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In Stroke Recovery, Some Low-Tech and High-Tech Options are Equally Effective

Home program just as effective as high-tech treadmills

What kind of therapy works best for stroke patients?

According to a new study, an intensive home-exercise program that emphasizes flexibility, strength and balance was just as effective as high-tech treadmills.

See also: Singing Helps Stroke Patients Communicate.

In the largest stroke rehabilitation study ever conducted in the United States, researchers found that stroke patients regain walking ability through at-home strength and balance exercise provided by a physical therapist — and that method worked just as well as when they participated in programs that practice the actual task of walking, by using a treadmill and partial body weight support.

"For individuals who have suffered a stroke, the findings of this trial offer good news for improving walking within the first year post-stroke through intense physical therapy interventions," said Andrea Behrman, co-principal investigator and an associate professor in the department of physical therapy at the University of Florida College of Public Health and Health Professions.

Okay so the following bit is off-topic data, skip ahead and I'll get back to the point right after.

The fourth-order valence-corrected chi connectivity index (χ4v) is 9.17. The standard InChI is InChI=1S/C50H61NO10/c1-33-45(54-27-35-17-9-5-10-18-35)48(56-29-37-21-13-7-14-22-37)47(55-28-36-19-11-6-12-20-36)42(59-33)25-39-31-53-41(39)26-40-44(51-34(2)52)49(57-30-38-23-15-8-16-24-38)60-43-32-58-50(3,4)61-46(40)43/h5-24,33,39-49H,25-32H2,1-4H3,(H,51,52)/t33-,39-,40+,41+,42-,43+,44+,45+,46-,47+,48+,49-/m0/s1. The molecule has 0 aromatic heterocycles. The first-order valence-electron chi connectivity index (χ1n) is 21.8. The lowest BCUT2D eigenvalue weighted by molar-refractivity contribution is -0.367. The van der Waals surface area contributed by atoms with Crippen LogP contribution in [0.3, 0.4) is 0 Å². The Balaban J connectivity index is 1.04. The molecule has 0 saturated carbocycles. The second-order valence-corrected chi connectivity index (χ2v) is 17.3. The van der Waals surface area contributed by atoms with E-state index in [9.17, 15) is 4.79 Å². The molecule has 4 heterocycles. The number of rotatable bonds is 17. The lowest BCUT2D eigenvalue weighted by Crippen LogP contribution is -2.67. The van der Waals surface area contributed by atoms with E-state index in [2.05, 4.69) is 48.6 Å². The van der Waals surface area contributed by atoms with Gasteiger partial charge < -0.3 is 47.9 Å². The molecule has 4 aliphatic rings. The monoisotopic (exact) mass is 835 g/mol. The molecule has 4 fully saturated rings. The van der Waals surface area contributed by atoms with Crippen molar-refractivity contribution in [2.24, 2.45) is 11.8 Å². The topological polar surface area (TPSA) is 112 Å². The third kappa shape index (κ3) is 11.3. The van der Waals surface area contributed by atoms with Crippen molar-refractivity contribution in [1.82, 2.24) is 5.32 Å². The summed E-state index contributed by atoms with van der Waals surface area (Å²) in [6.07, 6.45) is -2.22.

The Locomotor Experience Applied Post-Stroke, or LEAPS, trial included more than 400 patients who were randomly assigned to a treadmill training group two or six months after their stroke or to a home-based therapy program. Primary funding for the study came from the National Institute of Neurological Disorders and Stroke.

Patients in the walking training group practiced walking in a clinic, using a treadmill with a device that provides partial body-weight support, also known as locomotor training. The home-based exercise therapy program was supervised by a physical therapist and focused on flexibility, range of motion, strength and balance.

At the one-year mark, 52 percent of all the study participants had made significant improvements in their walking ability. Both the walking training and exercise program patients had similar improvements in walking speed, motor recovery, balance, social participation and quality of life.

But the home-based exercise program may save on health-care costs and promote treatment adherence: Only 3 percent of patients in the home-based therapy dropped out of the study while 13 percent discontinued the locomotor training.

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